So you’ve started cleaning up your diet. Maybe you’ve moved more towards a real, unprocessed food kind of a deal and are starting to feel the benefits. And just maybe, you’ve managed to convince your spouse/partner to do the same. But the interesting thing is that, whilst many people would consider doing this for themselves, they will completely overlook their children when it comes to changing how they eat.

For some people, cleaning up their diet is primarily about weight-loss, and so getting their kids onto the same sort of plan would seem ludicrous.

But I think the main reason is this: it’s usually hard enough to get your kids through mealtimes feeding them standard-western-diet foods that they’re used to. Imagine how tough it would be to change up their foods completely?! Ugh… the hassle and pain… the tantrums and fits that will cause. Just. Not. Worth. It.

And, despite not yet having kids myself, I totally get it. Being a parent is exhausting, and why would you create more exhaustion for yourself – especially if you have JUST gotten little Alfred to finally eat through a whole plate of pasta without having to bribe/coerce/wrestle him into it.

Obviously, if you start kids off eating this way from day 1 things are a whole lot easier – they just won’t know any different. I know my parents successfully had us believing that “dessert” was a serving of about 8 raisins, and we were totally fine with that.

Changing the way children eat when they’re still super young is always easier than when they get older, but no matter where your kids are at, I personally think it is better late than never when it comes to nutrition. AND, I believe that they will thank you one day, no matter how much they rant and rave now.

“But WHY would I put my kids (or me) through this?!” I hear you ask? “I mean, I ate a standard western diet as a child, and I’m just fine!” you add. Well fair enough, but imagine if you could be even healthier now. If you didn’t have that niggling struggle with your weight, if you didn’t suffer from those headaches, if you had straighter teeth, or if you hadn’t developed that autoimmune condition?
I would say I’m a pretty healthy person. Since cleaning up my diet, I am full of energy, I never get sick, I am happy with my body composition and generally feel great. BUT, it’s taken me a while to get here. I went through a long period where I was struggling with my energy levels, where I constantly felt the need to do crazy detox diets to get my body back “in shape”, I slept badly and, far more seriously, I developed an autoimmune condition called Hashimotos Hypothyroidism, which is NOT fun to live with. I believe if I had eaten the way I eat now from day 1, I could have avoided all of that and would be in a much better place, health-wise, now. Heck I may even have turned out smarter! And so, when I look at kids, I see how much potential they have to grow up truly healthy and to miss out on a lot of the issues most of us have to deal with as we get older, and I know, when I have kids, I will absolutely do everything I can to give them the best start in life when it comes to nutrition.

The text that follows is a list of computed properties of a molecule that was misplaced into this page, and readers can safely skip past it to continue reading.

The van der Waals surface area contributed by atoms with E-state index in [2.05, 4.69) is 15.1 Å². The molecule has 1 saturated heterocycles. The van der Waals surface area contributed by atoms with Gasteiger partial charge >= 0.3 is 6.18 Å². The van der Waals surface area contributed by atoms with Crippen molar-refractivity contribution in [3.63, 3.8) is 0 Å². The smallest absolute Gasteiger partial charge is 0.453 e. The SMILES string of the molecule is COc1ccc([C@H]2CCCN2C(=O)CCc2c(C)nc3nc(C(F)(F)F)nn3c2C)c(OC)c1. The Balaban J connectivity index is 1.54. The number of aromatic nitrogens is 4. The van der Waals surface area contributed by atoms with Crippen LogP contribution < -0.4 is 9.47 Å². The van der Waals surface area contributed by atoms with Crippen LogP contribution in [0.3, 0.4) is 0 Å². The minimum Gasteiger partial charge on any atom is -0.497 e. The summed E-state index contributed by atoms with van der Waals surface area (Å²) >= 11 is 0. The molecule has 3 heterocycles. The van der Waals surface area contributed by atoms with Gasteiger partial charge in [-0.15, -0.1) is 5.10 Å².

How would it make sense for me to realize that that breakfast cereal or those pretzels are far from optimum food choices for myself, but then happily allow my little one to snack on them? Seems crazy, but yet it is often the easiest option for parents. After all, little Alfred is refusing to eat EVERYTHING else – at least this will get some calories into him, right? It’ll fill his little tummy for a while and give him some energy. And he seems fine! He has no obvious GI distress, no rashes – he’s perfectly ok. Plus he burns of everything he eats – actually he could even use a little fattening up. As for the bloated tummy – that’s normal isn’t it? And the hyper-activity and inability to sit still – hey all kids are that way!? And it’s normal for kids to not sleep well and periodically get up after they’ve been put down and ask for crackers, right? oh, and ALL kids get sick every few months, right?! Not so much.

Whilst I completely understand all these rationalizations and excuses, (and I’m sure I’ll have some of my own some day), science is less understanding.

We know that what we eat when we’re pregnant can have a profound effect on the health of a baby THROUGHOUT his or her life (not just as a child). In her book Beautiful Babies
, Kristen Michaelis discusses why getting enough of the right nutrients in the womb can, not only impact our health, intelligence, as well as affect which genes are expressed throughout our lives, but how it can even determine how beautiful a person turns out to be. And, as superficial as physical beauty may seem, it is actually very often a significant factor of health. Vit K2 deficiencies in pregnant women, for example, lead to narrowing of the jaw and premature calcification of the nasal cavities in babies, which can have major consequences later in life, leading to frequent sinus/ear infections, crooked teeth etc. Not to mention less than proportionate facial features. So we know that proper nutrition at this stage in our development is vital. Read more here.

But what about after birth? It is becoming more and more widely accepted that early nutrition impacts cognitive function in adults – and that food can affect a child’s IQ even when they’re as young as 8. We are also learning how nutrition sets us up for gene expression. Just because you carry a gene for, say, obesity, doesn’t mean that this gene has to manifest – we can avoid this in many cases. Conditions like diabetes, heart disease and obesity very often begin in childhood.